Culver City Observer -

America! How Ya' Looking, Baby?

 


I'm talking with M., a friend in England, about the hideous violence in Orlando.

"Well, you know, it's America." he said.

That bothered me.

I launched into various rational reactions, but inside, I felt hurt. My country right or wrong, and all that? No, I wouldn't. Yet it's undeniable: people in other countries look at us as if we're aliens.

OK, in the UK, no one is allowed to own a gun. The police don't carry guns. The news is not filled with gun violence.

But we're the United States. There's a reason the 2nd Amendment was put into the Constitution. And it has a lot to do with England denying the right to have a gun.

Yet, where are we here? What happened in Orlando is unquestionably hideous. The killer bought his guns plus ammo in a couple of days. Here in the land of opportunity, where the streets (were) (aren't any longer?) paved with gold, the availability of weapons coupled with ease of purchase marks us. The rest of the world thinks we're nuts.

Donald Trump. Two words the rest of the world is laughing over. They think we're crazy. How could such a person become the leader of the world's most powerful nation? He rants against Muslims, fitting all Muslims in one hate-category. By 2010, Christianity was the world's largest religion, with 2.2 billion people, nearly one third (31%) of all 6.9 billion people on Earth (estimate, the Pew Report). Islam came second, with 1.6 billion people, or 23% of the world's population.

The world's Muslims will surpass Christians in this century, according to NPR.

How could the U.S. have even a candidate for President who threatens to take odious actions against all Muslims?

How could the U.S. have anyone actually in the running for President who ridicules women, Mexicans, and other groups to the extent we hear from Trump, who also thinks breast-feeding a child is "disgusting"?

The other presumed candidate for President is up to be indicted for a crime, under active investigation by the FBI, and is the sole beneficiary of repeated election irregularities in multiple U.S. States. She's married to a President who was impeached. People in the UK and Ireland laughed considerably when she said she'd been attacked in Ireland; she later said she had "misspoke", a new word which appears to have entered American vernacular to replace the words "I lied."

Around the world, it's not exaggerating to say that people are scratching their heads, puzzled that in a country of 318 million people, these two are who we'll wind up with.

Then there's TV news. It's just not possible to watch the news without seeing stories about killing, guns, violence, police car chases; killing, guns, violence, car chases. Other countries show viewers news from around the world; here there's no time for that, we're all about the violence.

Is it surprising most Americans can't find major world capitols on a map? Where would people see information about other countries? Certainly not on most American newscasts, unless, well, something truly major happened.

I call my friend C., and she can't bring herself to go to the movies, to lunch, to the beach, to a friend's house. She's so mortified by what happened in Orlando, she can barely talk.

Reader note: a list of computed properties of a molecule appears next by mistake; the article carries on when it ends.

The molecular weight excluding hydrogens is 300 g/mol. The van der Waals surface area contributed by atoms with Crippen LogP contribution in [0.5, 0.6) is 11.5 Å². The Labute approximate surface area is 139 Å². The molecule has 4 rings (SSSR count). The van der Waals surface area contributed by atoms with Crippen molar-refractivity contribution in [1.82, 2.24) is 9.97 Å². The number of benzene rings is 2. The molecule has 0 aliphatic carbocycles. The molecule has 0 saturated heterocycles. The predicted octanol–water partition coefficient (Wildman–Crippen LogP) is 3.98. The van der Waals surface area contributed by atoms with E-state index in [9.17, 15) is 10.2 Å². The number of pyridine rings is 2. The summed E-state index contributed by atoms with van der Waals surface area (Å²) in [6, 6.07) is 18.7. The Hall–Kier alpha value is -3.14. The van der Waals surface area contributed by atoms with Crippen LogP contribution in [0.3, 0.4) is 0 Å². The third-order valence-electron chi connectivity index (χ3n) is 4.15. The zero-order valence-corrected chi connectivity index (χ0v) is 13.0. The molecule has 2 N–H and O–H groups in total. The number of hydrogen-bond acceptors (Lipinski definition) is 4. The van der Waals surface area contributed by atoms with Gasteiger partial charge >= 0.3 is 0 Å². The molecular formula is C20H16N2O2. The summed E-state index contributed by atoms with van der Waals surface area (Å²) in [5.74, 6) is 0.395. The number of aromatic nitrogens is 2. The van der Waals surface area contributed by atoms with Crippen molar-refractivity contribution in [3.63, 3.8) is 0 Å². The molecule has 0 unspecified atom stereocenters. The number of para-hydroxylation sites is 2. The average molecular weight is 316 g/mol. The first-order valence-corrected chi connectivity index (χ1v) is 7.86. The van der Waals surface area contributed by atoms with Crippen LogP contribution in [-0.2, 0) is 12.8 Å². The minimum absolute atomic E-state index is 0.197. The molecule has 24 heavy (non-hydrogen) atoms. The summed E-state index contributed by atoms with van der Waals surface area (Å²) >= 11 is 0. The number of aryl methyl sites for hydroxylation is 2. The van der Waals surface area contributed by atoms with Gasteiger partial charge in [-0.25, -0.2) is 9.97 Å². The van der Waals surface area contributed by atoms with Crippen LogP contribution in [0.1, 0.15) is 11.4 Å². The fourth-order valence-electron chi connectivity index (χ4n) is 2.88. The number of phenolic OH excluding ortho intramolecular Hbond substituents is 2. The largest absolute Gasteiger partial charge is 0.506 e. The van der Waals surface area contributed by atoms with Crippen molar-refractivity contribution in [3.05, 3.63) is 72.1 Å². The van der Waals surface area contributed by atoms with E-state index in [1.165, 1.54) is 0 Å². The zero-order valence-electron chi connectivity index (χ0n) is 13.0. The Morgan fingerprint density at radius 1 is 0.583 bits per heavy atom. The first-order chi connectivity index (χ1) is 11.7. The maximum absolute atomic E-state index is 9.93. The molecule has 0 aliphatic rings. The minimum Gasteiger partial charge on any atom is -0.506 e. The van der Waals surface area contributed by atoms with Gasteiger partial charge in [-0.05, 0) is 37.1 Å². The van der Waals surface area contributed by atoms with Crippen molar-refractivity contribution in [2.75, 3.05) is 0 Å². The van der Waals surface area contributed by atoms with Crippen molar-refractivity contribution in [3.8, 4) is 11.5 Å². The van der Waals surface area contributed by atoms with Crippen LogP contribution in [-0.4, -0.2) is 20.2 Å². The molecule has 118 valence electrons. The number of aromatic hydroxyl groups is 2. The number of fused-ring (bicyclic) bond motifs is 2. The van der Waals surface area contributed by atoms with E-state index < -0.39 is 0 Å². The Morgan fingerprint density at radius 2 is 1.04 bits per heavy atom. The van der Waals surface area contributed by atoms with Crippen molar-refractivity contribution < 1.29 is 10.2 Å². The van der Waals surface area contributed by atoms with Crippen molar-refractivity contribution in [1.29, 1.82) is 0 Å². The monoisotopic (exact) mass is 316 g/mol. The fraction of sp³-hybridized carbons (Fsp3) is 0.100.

"This is the most important thing that happened in America since 9/11," she says. "I am so angry at this."

Angry at what, I ask.

"I'm angry at the NRA, at people voting for people who support their guns, at politicians who support guns because they want the money."

I heard a news reporter allude to the possibility that since it's Ramadan, the Muslim observance requiring fasting from dawn till sunset, perhaps this was called for by people who wished to hurt the U.S.

I rankled at the suggestion. By studying Arabic, the language, I've had a chance to come into contact with a few people who've answered my questions about Ramadan. My teacher gave me a beautiful image of how Ramadan's celebrated in Egypt, with festivity and street parties, party lights, a festival atmosphere (well, you get to eat after a long day of fasting). Hearing the reporter represent it as a dark vaguely ominous occasion made me realize how little chance most Americans ever get to hear or see other points of view on the news. It's too filled with killing, guns, violence, and car chases.

It's true, I told my British friend, we have a lot of mean people, and a lot of mentally ill people in the U.S. Yet we also have a lot more people who are kind people, and generous. Not every American seeks to hurt other people.

He remained unconvinced. "It's America!" he repeated.

Does it matter to you how people around the world look at us? We're a young nation, with only our 200+ years compared to places that have been inhabited since the middle ages. We have so many people, not all of them can be any one particular way or have only one set of beliefs. I try to tell myself we are good, we're kindhearted, we're thoughtful. Then I see a Donald Trump rally on TV and watch people with such hate in their eyes.

America, how ya' doing?

I believe we can do better. I wish we weren't being judged on this horrible violence.

I love my country. I believe we can do so much better. We're better than this.

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©Carole Bell 2016 Carole Bell is a writer interested in everything.

You can write to her at: smartspicy1@gmail.com

 

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